Michael H. Hecht

photo of michael hecht
Associated Faculty, Chemistry
Frick Chemistry Laboratory, 330

Research Focus

Protein folding; design of novel proteins; molecular determinants of Alzheimer's disease
Research in the Hecht laboratory is focused in two areas. The first deals with the design of novel proteins 'from scratch.' The second is concerned with the molecular determinants of Alzheimer's disease.

Design of proteins de novo

The burgeoning field of proteomics explores the structures, functions, and interactions of the proteins encoded by living systems. As studies of natural proteins advance, one is tempted to look beyond proteomics: Rather than limiting our studies to the set of proteins existent on earth, we ask what structures and functions might be unobserved, but nonetheless possible. Studies that go beyond proteomics are motivated by a new question: Instead of asking "what exists?" we ask "what is possible?"

One way to answer this question is to construct and characterize libraries of proteins de novo. Such collections of non-biological biomolecules can then be examined against, and compared to, the evolutionarily selected (biological) proteins that currently exist.

We use combinatorial methods to devise libraries of novel proteins. Libraries of novel amino acid sequences can provide a rich source of diversity for the discovery of new proteins. However, randomly generated sequences will rarely fold into well-ordered protein-like structures. Therefore, to enhance the quality of a library, it is essential to ensure that combinatorial diversity be focused into those regions of 'sequence space' most likely to yield well-folded proteins. To accomplish this goal, we design the pattern of polar and nonpolar amino acids to favor structures containing abundant secondary structure (alpha-helices or beta-strands), while simultaneously burying hydrophobic side chains in the protein interior and exposing hydrophilic side chains to the surrounding solvent. Our methods combine rational design and combinatorial methods, and have enabled the construction of large libraries of de novo amino acid sequences that fold into well-ordered protein structures. Among our libraries of de novo proteins are alpha-helical structures, beta-sheet structures, proteins that bind cofactors (e.g. heme) and catalyze reactions, amyloid-like fibrils, self assembled monolayers, and prototypes for novel biomaterials. The 3D structure of one of our novel 4-helix bundles, as determined by NMR spectroscopy, is shown in the figure below. In accordance with the design, the polar side chains (red) are on the surface, while the nonpolar side chains (yellow) are buried in the protein interior.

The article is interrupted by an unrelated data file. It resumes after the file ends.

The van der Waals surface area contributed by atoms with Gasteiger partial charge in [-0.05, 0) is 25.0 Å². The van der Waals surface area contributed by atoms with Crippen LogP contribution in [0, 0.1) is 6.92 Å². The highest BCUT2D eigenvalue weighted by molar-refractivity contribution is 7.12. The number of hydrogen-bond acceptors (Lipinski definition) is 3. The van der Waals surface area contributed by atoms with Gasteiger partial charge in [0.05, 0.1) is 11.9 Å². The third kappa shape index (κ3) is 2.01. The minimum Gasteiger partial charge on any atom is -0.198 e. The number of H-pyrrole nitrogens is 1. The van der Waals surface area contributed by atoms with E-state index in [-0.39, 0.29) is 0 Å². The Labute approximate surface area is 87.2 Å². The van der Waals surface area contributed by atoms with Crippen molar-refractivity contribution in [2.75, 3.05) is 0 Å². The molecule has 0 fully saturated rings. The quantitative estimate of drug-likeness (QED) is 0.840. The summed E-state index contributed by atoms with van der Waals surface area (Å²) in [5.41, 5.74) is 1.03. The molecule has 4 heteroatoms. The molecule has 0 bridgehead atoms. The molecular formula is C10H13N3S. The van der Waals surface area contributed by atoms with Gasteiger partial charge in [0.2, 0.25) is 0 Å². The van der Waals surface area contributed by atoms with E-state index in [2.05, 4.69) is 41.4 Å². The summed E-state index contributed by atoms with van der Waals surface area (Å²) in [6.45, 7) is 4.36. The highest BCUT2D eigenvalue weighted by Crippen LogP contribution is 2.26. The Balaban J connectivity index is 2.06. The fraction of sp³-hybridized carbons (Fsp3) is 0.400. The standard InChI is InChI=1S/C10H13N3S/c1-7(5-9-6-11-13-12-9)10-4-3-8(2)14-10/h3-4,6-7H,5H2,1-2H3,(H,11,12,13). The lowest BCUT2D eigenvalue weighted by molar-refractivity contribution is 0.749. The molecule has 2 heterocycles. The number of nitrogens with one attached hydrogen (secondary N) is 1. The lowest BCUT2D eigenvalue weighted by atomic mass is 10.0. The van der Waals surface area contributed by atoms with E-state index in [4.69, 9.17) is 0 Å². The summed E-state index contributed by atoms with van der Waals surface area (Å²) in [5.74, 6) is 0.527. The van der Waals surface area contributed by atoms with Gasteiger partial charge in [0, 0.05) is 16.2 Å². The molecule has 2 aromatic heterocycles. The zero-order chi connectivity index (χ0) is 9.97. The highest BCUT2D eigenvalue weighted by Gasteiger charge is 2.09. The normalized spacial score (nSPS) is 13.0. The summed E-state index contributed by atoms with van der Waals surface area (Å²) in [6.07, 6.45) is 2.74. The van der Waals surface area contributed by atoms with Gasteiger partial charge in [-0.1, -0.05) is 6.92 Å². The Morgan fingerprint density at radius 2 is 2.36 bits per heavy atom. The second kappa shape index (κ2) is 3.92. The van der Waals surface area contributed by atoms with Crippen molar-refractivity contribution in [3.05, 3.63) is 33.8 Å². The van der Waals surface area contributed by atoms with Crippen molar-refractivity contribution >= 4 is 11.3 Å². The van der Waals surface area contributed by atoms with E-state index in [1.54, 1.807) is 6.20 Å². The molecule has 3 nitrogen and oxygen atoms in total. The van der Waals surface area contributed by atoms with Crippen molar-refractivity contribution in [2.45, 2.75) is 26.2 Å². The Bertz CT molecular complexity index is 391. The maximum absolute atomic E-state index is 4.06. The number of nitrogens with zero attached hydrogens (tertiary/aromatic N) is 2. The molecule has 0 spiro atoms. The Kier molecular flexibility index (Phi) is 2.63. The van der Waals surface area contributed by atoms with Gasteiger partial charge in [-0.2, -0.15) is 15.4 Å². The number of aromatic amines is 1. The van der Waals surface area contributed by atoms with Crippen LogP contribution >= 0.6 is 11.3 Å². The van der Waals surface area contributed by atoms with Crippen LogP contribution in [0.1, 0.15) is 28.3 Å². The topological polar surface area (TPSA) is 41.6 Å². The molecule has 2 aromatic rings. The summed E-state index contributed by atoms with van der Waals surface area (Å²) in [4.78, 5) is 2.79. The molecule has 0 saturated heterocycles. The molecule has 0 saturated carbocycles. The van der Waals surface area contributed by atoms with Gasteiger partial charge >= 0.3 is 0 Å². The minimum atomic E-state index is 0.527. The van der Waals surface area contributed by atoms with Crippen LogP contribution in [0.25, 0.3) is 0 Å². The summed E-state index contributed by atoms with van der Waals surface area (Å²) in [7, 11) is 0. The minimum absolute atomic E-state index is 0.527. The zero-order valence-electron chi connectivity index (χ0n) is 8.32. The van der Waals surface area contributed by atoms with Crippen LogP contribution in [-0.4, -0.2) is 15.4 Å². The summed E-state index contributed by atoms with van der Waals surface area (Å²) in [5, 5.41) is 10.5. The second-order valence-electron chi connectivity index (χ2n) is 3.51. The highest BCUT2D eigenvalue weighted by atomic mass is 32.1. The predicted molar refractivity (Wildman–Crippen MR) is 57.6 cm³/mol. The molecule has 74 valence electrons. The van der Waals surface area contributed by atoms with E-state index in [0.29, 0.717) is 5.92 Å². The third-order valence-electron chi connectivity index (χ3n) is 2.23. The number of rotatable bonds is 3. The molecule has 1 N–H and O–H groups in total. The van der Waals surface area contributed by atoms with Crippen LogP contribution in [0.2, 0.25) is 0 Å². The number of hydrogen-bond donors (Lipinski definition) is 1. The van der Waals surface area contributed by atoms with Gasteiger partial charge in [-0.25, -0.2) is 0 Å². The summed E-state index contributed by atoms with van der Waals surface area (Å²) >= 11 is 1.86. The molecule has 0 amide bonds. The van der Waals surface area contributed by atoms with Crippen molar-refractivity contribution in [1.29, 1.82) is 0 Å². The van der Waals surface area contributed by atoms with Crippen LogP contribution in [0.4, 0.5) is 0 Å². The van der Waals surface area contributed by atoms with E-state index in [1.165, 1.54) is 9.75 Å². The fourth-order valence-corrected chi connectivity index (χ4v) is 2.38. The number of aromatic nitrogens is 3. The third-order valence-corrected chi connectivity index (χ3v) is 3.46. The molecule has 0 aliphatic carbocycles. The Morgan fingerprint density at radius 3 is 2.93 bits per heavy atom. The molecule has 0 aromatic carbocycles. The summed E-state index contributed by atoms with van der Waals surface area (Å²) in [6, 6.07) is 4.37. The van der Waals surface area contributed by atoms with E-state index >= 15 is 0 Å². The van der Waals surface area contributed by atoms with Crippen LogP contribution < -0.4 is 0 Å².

Molecular determinants of Alzheimer's disease

The primary component of amyloid plaque in the brains of Alzheimer's patients is the 42-residue A-beta peptide. Although the amino acid sequence of A-beta is known, the molecular determinants of amyloidogenesis are not understood. To facilitate an unbiased search for the sequence determinants of A-beta aggregation, we developed a genetic screen that couples a readily observable phenotype in E. coli to the ability of a mutation in A-beta to reduce aggregation. Implementation of this screen enables the isolation of variants with reduced tendencies to aggregate. In future work, we plan to use this screen as a high throughput method for the discovery of novel pharmaceuticals that inhibit amyloidogenesis.

Further information can be found at www.princeton.edu/~hecht